Outside the beltway, the American Legislative Exchange Council (ALEC) promotes state-based initiatives to hinder progress on climate change. Where other groups have failed to influence real change, ALEC has created a winning formula that fosters collaboration between state politicians with corporate interests. In fact, they have two boards: The Board of Directors, which is comprised of local politicians, and the Private Enterprise Board, which features representation from familiar climate foes as Exxon Mobil, Peabody Energy, and Koch Companies. It is no small wonder that groups like these sit on ALEC’s board; the organization is primarily funded by corporate interests, such as the Koch Brothers (about $600,000 over the last decade) and Exxon Mobil (over $1,400,000 in the past decade).7
Electric utilities are also manipulating the political game by exerting influence on public service commissions. Although more nuanced, the formula is well-tested: First, donate money to both parties so that no matter who wins elections, they “owe” you a favor. Second, use those favors to make sure that the Public Service Commission (PSC) sets high or steady return-on-investment numbers. Also make sure that cost of power formulas don’t include social, environmental or health costs. Third, always tell the public that are your number one interest is ensuring a low price for consumers. Do not tell the public that the power is being subsidized and do not differentiate between price (of power) and cost (to produce that power). Make sure your billing statement is ambiguous so it doesn’t show electric utility profits, but instead only the price charged. Forth, always donate to little league teams where PSC members live, but never site power plants there. Using this recipe for success, electric utilities have guaranteed status quo energy production: carbon intense and high profit.
Certainly, there is no other area where money influences politics more than in the climate arena. From 1998 to August 2012, electric utilities ranked third in a list of total lobby dollars by industry, while oil and gas came in sixth. However, if you combine the total spending together, they blow away the top ranking industry, pharmaceuticals/health products, by spending a combined $2,930,047,646. In the same period, Big Pharma spent $2,450,860,305.8
The Solution: Exposure, Coordinated Work and Campaign Finance Reform
The carbon billionaires have a tremendous financial advantage, savvy and effective front groups, plenty of “research” to draw upon, and an impressive nexus of lobbyists, politicians and profits. However, they also have the distinct disadvantage of being well-known and disliked by many citizens, and their oily revenues are well documented.
Money in politics is out of control, and several U.S. Climate Action Network groups are working on this issue. Among many groups, 350.org has a campaign to end fossil fuel subsidies; Greenpeace has multiple reports exposing the Koch Brothers; International Forum on Globalization has launched an emergency effort on Koch cash and tracking of the Kochtapus; and Oil Change International has a project on Dirty Energy Money. All of the excellent work by USCAN members on corporate/fossil fuel money in politics has prompted us to start bringing together groups that are focused on this issue (for more information contact firstname.lastname@example.org). Campaign finance reform is critical to ensure a clean energy future, especially considering that the playing field has become even more uneven in the wake of the Citizens United decision. Let’s continue, as a community, to point out the undue influence of fossil fuel in our political system, and hope that next time a storm like Hurricane Sandy hits the US, politicians will do more than suspend their campaigns, but instead actually address the climate change catastrophe.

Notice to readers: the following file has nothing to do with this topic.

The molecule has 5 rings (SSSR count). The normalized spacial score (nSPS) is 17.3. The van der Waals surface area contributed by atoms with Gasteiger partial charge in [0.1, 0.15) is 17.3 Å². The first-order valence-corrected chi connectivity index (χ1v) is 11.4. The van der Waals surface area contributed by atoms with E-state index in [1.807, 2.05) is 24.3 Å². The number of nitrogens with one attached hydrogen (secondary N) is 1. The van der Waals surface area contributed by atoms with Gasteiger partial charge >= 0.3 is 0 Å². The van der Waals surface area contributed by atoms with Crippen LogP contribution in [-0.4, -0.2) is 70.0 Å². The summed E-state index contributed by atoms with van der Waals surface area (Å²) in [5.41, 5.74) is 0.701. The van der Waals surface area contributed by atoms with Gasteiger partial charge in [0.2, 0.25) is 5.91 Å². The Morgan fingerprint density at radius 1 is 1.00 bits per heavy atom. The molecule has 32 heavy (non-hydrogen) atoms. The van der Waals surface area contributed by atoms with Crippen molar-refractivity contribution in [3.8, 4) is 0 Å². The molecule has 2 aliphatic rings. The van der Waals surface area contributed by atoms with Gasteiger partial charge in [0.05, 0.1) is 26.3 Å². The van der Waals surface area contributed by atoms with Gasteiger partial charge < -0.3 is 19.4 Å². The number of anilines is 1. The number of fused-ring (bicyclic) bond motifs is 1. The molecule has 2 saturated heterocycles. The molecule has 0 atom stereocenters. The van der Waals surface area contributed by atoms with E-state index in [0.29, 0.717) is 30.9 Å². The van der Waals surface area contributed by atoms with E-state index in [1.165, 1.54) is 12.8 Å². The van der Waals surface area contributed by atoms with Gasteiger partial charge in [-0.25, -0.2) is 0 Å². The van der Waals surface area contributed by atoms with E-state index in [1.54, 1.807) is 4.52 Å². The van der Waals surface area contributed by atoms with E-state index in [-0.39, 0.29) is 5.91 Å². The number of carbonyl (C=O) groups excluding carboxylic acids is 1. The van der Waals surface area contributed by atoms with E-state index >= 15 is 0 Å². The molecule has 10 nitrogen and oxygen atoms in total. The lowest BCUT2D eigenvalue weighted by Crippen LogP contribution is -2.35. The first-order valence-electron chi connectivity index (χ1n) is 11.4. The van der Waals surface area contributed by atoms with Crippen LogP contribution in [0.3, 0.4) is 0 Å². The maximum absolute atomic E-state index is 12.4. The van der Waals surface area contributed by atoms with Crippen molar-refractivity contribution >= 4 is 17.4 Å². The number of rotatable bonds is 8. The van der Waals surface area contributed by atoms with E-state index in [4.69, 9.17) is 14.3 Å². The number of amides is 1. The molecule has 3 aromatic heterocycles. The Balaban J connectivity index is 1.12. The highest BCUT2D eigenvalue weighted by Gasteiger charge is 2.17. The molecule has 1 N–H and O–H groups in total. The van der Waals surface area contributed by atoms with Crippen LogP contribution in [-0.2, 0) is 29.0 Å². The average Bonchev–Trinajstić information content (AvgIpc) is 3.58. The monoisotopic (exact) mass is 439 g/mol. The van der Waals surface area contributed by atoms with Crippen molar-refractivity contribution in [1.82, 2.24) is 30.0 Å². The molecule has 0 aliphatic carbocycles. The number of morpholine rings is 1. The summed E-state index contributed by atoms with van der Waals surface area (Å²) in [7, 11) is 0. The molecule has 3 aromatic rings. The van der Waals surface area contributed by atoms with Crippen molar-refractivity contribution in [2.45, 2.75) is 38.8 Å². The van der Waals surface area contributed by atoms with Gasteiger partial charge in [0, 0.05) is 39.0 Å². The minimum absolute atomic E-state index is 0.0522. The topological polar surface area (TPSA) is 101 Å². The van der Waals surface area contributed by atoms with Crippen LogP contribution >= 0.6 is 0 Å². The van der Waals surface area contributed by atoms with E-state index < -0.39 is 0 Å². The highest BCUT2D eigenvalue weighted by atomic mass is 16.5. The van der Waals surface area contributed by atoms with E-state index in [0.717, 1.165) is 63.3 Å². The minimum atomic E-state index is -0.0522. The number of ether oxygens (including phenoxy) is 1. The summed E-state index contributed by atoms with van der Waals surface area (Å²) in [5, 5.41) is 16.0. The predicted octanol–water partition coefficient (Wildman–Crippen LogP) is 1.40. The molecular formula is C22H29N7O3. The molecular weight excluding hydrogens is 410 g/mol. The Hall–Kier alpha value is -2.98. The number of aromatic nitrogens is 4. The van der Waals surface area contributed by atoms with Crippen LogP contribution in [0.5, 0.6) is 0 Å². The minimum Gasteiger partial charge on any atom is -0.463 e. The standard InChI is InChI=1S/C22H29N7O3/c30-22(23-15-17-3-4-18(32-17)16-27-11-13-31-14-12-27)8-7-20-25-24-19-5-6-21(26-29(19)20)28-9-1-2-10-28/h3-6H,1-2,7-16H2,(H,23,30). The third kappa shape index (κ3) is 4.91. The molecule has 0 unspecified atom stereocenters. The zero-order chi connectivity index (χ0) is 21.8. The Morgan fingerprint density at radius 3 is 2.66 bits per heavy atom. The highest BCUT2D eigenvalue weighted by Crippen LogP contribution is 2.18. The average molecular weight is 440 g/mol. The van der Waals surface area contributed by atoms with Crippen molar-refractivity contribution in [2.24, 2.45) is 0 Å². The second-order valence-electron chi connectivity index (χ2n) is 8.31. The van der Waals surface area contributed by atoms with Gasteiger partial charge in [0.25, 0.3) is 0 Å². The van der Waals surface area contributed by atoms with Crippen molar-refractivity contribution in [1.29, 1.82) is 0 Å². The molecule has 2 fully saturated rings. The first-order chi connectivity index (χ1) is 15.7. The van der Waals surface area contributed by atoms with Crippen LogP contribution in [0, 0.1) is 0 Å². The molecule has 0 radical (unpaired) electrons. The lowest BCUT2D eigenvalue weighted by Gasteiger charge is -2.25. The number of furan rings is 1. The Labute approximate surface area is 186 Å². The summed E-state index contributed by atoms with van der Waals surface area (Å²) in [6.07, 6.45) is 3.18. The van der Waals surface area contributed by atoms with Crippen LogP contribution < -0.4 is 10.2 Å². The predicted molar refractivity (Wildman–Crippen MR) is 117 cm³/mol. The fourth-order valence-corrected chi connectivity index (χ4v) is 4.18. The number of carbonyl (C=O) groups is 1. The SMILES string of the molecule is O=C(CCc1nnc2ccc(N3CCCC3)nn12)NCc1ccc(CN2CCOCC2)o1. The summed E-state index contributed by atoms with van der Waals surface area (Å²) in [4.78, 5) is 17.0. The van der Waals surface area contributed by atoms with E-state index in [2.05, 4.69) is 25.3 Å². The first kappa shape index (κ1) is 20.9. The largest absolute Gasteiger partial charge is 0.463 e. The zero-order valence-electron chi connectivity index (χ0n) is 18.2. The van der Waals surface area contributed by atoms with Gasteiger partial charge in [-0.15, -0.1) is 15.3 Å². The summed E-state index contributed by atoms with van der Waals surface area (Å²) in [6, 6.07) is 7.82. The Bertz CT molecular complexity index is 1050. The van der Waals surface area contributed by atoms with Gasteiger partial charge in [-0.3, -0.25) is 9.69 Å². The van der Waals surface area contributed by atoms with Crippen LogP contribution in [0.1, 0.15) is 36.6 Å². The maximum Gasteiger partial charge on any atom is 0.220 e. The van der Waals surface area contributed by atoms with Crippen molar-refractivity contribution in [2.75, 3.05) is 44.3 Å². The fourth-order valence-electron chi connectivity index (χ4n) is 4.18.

- MSNBC, Rachel Madow Blog. September 23, 2011
- Greenpeace, Koch Brothers Exposed: Fueling Climate Denial and Privatizing Democracy. April 2, 2012
- MasterResource, Energy Freedom Bus Tour: Hitting the Open Road for Consumers, Tax Payers and Common Sense. Robert Bradley, Jr, August 7, 2012.
- The New York Times, Fossil Fuel Industry Ads Dominate TV Campaign. Eric Lipton and Clifford Krauss, September 30, 2012.
- The Center for American Progress, Oil Companies and Special Interests Spend Millions to Oppose Climate Legislation. Daniel J. Weiss, Rebecca Lefton and Susan Lyon, September 27, 2010.
- Center for Responsive Politics, Influence and Lobbying: Alphabetical Listing of Industries. 2011.
- The Center for Media and Democracy, A CMD Special Report on ALEC’s Funding and Spending. July 13, 2011.
- Center for Responsive Politics, Influence and Lobbying: Top Industries, 1998-2012. Viewed August 16, 2012.